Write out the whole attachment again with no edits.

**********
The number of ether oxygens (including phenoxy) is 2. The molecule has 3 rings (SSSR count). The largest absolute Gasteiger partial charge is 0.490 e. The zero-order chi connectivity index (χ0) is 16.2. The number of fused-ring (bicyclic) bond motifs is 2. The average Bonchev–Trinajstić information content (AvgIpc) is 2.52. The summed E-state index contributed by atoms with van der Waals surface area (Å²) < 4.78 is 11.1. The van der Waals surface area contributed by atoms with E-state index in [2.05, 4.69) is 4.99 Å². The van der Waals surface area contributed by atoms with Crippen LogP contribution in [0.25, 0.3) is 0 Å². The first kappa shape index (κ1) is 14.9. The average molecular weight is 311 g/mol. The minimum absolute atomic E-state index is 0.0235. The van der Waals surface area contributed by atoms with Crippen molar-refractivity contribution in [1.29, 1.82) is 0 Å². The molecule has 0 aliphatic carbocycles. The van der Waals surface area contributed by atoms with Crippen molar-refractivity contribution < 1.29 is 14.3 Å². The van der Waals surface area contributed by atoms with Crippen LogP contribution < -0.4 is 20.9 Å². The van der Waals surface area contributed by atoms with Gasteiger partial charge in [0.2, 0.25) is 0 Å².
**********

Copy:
The number of ether oxygens (including phenoxy) is 2. The molecule has 3 rings (SSSR count). The largest absolute Gasteiger partial charge is 0.490 e. The zero-order chi connectivity index (χ0) is 16.2. The number of fused-ring (bicyclic) bond motifs is 2. The average Bonchev–Trinajstić information content (AvgIpc) is 2.52. The summed E-state index contributed by atoms with van der Waals surface area (Å²) < 4.78 is 11.1. The van der Waals surface area contributed by atoms with E-state index in [2.05, 4.69) is 4.99 Å². The van der Waals surface area contributed by atoms with Crippen LogP contribution in [0.25, 0.3) is 0 Å². The first kappa shape index (κ1) is 14.9. The average molecular weight is 311 g/mol. The minimum absolute atomic E-state index is 0.0235. The van der Waals surface area contributed by atoms with Crippen molar-refractivity contribution in [1.29, 1.82) is 0 Å². The molecule has 0 aliphatic carbocycles. The van der Waals surface area contributed by atoms with Crippen molar-refractivity contribution < 1.29 is 14.3 Å². The van der Waals surface area contributed by atoms with Crippen LogP contribution < -0.4 is 20.9 Å². The van der Waals surface area contributed by atoms with Gasteiger partial charge in [0.2, 0.25) is 0 Å².